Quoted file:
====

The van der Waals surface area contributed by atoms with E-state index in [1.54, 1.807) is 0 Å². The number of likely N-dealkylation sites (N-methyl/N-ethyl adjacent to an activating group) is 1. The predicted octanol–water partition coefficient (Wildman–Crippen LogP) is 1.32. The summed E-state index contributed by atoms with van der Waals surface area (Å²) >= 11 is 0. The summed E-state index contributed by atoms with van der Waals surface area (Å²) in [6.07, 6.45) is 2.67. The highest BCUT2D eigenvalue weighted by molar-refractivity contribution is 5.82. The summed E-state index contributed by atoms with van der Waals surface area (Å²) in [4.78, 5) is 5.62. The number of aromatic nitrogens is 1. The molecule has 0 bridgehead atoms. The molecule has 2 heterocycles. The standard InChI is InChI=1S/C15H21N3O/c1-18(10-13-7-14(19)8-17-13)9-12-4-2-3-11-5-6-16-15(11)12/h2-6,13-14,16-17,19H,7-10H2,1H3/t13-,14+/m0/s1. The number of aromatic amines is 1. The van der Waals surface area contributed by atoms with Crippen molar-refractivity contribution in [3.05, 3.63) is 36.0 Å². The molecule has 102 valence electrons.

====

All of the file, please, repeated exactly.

The van der Waals surface area contributed by atoms with E-state index in [1.54, 1.807) is 0 Å². The number of likely N-dealkylation sites (N-methyl/N-ethyl adjacent to an activating group) is 1. The predicted octanol–water partition coefficient (Wildman–Crippen LogP) is 1.32. The summed E-state index contributed by atoms with van der Waals surface area (Å²) >= 11 is 0. The summed E-state index contributed by atoms with van der Waals surface area (Å²) in [6.07, 6.45) is 2.67. The highest BCUT2D eigenvalue weighted by molar-refractivity contribution is 5.82. The summed E-state index contributed by atoms with van der Waals surface area (Å²) in [4.78, 5) is 5.62. The number of aromatic nitrogens is 1. The molecule has 0 bridgehead atoms. The molecule has 2 heterocycles. The standard InChI is InChI=1S/C15H21N3O/c1-18(10-13-7-14(19)8-17-13)9-12-4-2-3-11-5-6-16-15(11)12/h2-6,13-14,16-17,19H,7-10H2,1H3/t13-,14+/m0/s1. The number of aromatic amines is 1. The van der Waals surface area contributed by atoms with Crippen molar-refractivity contribution in [3.05, 3.63) is 36.0 Å². The molecule has 102 valence electrons.